If the treasury issues junk debt to finance a privatization scheme largely crafted to phase out Social Security over time, progressives have every reason to believe that the government might renign on current obligations, rather than raising revenues from the general fund to cover those obligations.

To progressives, the idea of borrowing a whole bunch of money, using the SS trust as a sort of collateral, puts the assets in the trust at risk, and subjects current retirees and near-retirees to probable benefit cuts.

George Bush seems to acknowledge the political importance of maintaining promised benefits to current retirees and near-retirees, but the plan proposed would accelerate any crisis sufficiently that it is quite probable current beneficiaries would see benefit cuts.

I suspect that the only way to get ANY progressives to embrace market-based reforms for social security are either to go with something like Kotlikoff's plan (which increases national savings), or set up an independent SS trustee able to invest in a broader range of assets.

Boonton writes:
Well, OK, here in the most recent years, we have the first example where the presence of a Social Security surplus clearly contributed to an increase of the gross federal debt. Some people would say that it was a good thing for the federal government to at least be neutral during the most recent timeframe, rather than paying down the federal debt.

Your questions are good but the element that makes this story a lot more complicated is what caused what? A person inclined towards my point of view would argue that gov't debt would have increased more without the social security surplus. A person inclined towards Jim Glass's POV would argue that when the gov't was paying down the debt it would have paid off even more if the surplus wasn't there.

Empirically I did some regressions a while back and posted the results here. I couldn't find a positive relationship between tax revenue (including Social Security) as a % of GDP and spending as a % of GDP. I did find some evidence for a slightly negative relationship, as revenue goes up spending actually goes down.

Theoritical reasons for this are:

1. Much of the Federal Budget is on auto-pilot. Many spending programs are directly linked not to how much Congress wants to spend but to the underlying economy. Examples include things like unemployment benefits, welfare, Medicaid and even things like Social Security benefits (in a booming economy, some people will delay retirement thereby decreasing benefit payouts...in a sour economy more people will opt to retire earlier).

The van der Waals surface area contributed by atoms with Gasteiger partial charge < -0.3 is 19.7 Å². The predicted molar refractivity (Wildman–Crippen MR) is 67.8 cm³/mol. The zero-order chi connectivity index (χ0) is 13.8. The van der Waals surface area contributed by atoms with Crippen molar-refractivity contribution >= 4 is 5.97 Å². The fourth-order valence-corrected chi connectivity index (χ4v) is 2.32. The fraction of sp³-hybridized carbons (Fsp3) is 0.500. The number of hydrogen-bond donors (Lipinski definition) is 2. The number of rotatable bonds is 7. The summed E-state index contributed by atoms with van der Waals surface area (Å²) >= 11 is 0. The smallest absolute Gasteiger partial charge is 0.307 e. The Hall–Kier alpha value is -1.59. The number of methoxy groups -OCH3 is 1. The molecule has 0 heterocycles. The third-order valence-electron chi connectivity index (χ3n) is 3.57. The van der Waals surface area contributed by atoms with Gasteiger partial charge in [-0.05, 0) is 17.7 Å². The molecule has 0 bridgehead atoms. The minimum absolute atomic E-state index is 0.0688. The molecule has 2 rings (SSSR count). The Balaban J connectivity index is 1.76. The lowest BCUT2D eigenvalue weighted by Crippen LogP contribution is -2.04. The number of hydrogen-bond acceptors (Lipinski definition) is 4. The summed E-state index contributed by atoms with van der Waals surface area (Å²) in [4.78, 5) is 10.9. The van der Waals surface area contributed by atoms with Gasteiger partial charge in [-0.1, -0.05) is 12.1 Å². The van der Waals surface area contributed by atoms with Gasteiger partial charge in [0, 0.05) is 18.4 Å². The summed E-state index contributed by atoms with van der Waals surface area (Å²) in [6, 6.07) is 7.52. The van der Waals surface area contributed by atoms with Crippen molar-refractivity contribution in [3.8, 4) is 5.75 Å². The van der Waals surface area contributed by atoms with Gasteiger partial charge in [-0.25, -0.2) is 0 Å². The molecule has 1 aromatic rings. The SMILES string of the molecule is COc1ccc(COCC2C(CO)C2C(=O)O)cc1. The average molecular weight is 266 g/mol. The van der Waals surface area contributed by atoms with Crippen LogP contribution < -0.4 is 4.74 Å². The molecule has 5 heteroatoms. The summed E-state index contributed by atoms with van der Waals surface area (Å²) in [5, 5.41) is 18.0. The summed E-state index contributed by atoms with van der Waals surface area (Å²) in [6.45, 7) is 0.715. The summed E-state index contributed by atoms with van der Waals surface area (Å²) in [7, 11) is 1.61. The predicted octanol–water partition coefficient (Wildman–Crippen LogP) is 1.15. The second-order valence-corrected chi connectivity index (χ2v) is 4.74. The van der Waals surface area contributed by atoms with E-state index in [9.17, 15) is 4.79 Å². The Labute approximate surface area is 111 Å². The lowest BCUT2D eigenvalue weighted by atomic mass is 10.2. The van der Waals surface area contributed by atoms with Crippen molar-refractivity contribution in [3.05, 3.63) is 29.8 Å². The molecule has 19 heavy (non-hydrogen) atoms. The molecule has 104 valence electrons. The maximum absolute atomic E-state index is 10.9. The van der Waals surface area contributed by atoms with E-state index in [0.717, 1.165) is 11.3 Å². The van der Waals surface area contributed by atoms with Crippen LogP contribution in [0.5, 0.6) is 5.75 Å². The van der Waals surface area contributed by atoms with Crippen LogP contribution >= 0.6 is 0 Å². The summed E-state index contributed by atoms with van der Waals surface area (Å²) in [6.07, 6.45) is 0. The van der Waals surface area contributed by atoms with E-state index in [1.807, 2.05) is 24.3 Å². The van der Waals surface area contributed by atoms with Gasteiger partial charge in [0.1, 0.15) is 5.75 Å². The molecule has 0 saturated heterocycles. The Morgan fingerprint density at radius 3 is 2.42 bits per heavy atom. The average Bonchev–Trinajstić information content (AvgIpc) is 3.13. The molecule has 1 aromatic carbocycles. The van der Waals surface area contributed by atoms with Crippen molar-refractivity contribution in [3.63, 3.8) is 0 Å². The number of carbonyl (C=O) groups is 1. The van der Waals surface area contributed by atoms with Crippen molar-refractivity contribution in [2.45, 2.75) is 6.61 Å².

2. Federal taxes are largely on auto-pilot as well. Rates are often tinkled with at the margin but the bulk of tax revenue depends on the economy. A strong economy brings in tax dollars, a weak economy brings in less.

If the goal of privatization is to increase returns, so that we don't need to increase taxes or cut benefits, the same goal could be achieved by giving the trust the same sort of flexibility as other large conservative pension funds, setting standards to be however conservative or risk-tolerant as deemed appropriate.

Here's a serious problem with the line that privatization advocates have been giving us. Returns are not magically increased. In fact, market based economics tells us that returns are all the same! What do I mean?

Take CAPM (the capital asset pricing model). Basically every return is exactly the same adjusted for risk. If some asset had a return that was different rational investors would buy or short that asset until its return falls in line with all the other returns. What this and other market oriented models tell us is that there are no 'better returns' out there.

If stocks historically have earned more than bonds (adjusted for risk) then that is a fluke which it would be foolish to depend upon into the future. If, going forward, stocks continue to have better returns than bonds (adjusted for risk again) then we have a major problem with economic theory.

Charles Nicholson writes:

The most fascinating non-discussion regarding Social Security is the non-existance of the so-called Social Security Trust Fund. In reality, what is touted as a Cash Asset has in fact been invested in Government Securities since Lyndon Johnson's time. I.E. the Fund is mortgaged to the hilt, so much so that in real accounting terms it is a Zero asset. As Greg Brown sings so poignantly, "All the Money's Gone."